Yeah, so with smaller businesses, the risk of a full blown audits pretty minimal, what they usually look like or what we call it desk audit. So the IRS is gonna send you a letter, and they're gonna say, Hey, we are taking issue with this category of expense, please prove it to us. And so at that point, what you would do is you'd either reach out to your tax accountant or you cover it, and you would start assembling, you'd say, okay, so they have issues with my professional development cost of $12,000. So I would start finding every receipt that supports that $12,000. If I have QuickBooks, I'm going to go and print out the actual account detail that lists out every single expense that gets me to that $12,000. I'm gonna send that all back to the IRS. At that point, they get to say, okay, cool, we're good with it. Or they might get into it with you and be like, I don't really think that for some reason this retreat qualifies as a business expense. And that's a whole different story. But let's say that they were like, Oh, we're going to disallow this $5,000. It doesn't count. Well, now you're going to owe taxes back on that $5,000. So not the whole 5000 But the tax amount of it, plus interest and penalties because you should have paid that tax two years ago. And so they're going to tack on some interest in penalties for that. You definitely want a tax person working with you on this. You want someone who can represent you in front of the IRS to walk through this, I would never recommend doing it alone, it'll be worth the cost of hiring someone. But that's why we keep those receipts is because it makes the tax persons in your job so much quicker. And the easier you make the life of the IRS agent because it's a person on the other end, the more likely they are to go with you anyways, like we had a client who she had some cancellation of debt, which is something more personal, but she was technically insolvent. And so that we made their life super easy. We're like, here's a nice chart. And here's a color coded thing that ties all these numbers together. And I took the IRS, I think one more letter back saying yeah, give us one more form. And then they went ahead and agreed with us. And so again, the easier we make their life easier your life's gonna be. And then usually it'll just let it go without too much hubbub. But that's the risk. If, however, you're a fraudulent person, which I don't think anyone listening to this is, and they go through, and they're like, oh, no, you're like, purposely up to no good in this business of yours. They're allowed to go back seven years, and they're allowed to assess like, a lot more fines and penalties. So don't commit fraud, like, don't write off a bunch of random expensive stuff. But that's why we will tell you to keep your receipts for seven years, most audits happened within three. But if they find something, they're allowed to go back seven,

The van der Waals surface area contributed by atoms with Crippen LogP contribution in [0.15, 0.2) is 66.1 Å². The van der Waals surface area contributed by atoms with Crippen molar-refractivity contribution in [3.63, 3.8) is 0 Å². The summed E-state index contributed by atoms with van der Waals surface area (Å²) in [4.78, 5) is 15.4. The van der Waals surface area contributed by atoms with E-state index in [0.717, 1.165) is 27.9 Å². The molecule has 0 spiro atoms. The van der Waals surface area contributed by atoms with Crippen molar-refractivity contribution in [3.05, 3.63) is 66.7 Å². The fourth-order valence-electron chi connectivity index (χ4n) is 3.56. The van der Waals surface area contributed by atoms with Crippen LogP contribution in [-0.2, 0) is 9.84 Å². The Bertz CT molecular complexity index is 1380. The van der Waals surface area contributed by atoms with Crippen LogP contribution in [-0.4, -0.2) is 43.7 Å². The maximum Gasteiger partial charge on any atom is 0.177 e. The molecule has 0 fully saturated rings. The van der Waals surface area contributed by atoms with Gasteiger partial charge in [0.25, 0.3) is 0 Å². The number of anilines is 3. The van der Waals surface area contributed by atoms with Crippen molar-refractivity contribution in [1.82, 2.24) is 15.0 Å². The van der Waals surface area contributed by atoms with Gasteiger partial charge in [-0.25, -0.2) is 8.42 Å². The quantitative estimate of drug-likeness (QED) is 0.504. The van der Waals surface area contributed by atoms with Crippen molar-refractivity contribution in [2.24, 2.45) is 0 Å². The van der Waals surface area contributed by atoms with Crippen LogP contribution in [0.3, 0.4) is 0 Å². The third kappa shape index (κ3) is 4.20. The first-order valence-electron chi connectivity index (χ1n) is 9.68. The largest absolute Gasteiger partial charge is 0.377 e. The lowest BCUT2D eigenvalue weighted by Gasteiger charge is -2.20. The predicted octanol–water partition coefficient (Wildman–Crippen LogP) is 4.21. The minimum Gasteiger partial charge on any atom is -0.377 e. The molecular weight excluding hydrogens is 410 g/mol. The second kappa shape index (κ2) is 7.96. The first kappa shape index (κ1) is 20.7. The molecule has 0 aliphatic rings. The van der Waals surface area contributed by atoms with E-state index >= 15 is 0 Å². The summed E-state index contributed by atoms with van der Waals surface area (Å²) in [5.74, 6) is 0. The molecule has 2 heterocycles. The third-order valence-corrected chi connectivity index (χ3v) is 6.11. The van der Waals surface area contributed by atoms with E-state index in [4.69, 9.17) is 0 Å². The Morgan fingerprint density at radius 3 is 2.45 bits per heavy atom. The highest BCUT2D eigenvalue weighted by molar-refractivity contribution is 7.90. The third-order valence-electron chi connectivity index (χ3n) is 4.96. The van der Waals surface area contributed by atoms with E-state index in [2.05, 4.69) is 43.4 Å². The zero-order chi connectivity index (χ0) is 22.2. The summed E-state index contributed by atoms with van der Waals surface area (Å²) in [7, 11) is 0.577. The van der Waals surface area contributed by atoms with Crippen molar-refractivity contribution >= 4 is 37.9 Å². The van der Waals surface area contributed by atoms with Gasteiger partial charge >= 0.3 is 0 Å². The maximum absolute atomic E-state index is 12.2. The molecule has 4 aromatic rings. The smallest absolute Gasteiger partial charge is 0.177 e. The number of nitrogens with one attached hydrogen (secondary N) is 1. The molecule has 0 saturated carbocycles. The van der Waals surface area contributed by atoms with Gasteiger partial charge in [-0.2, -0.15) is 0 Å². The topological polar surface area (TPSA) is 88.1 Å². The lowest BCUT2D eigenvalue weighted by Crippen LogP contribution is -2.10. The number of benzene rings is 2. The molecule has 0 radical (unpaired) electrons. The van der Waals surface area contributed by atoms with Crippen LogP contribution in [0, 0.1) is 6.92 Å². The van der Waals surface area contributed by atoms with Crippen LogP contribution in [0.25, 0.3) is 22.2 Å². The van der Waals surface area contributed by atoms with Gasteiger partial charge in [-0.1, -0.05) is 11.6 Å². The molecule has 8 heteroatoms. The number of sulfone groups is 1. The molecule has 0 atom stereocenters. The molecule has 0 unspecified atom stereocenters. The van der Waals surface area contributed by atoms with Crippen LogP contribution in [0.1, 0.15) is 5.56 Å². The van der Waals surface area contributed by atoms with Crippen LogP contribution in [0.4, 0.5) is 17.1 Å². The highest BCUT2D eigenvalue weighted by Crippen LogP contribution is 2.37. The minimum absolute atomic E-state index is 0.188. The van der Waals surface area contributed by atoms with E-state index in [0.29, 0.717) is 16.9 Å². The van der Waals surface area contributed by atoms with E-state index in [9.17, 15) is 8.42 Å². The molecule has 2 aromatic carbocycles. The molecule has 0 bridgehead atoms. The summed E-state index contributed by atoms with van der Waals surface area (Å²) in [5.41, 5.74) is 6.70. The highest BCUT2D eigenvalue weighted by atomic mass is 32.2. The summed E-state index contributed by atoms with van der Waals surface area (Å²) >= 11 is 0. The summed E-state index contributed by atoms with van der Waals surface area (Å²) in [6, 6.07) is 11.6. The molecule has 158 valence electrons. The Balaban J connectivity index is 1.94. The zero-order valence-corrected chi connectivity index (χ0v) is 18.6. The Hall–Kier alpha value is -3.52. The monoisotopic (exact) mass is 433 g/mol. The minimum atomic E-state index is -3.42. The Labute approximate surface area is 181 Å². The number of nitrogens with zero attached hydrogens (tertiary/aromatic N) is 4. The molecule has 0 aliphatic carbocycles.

Britt  26:17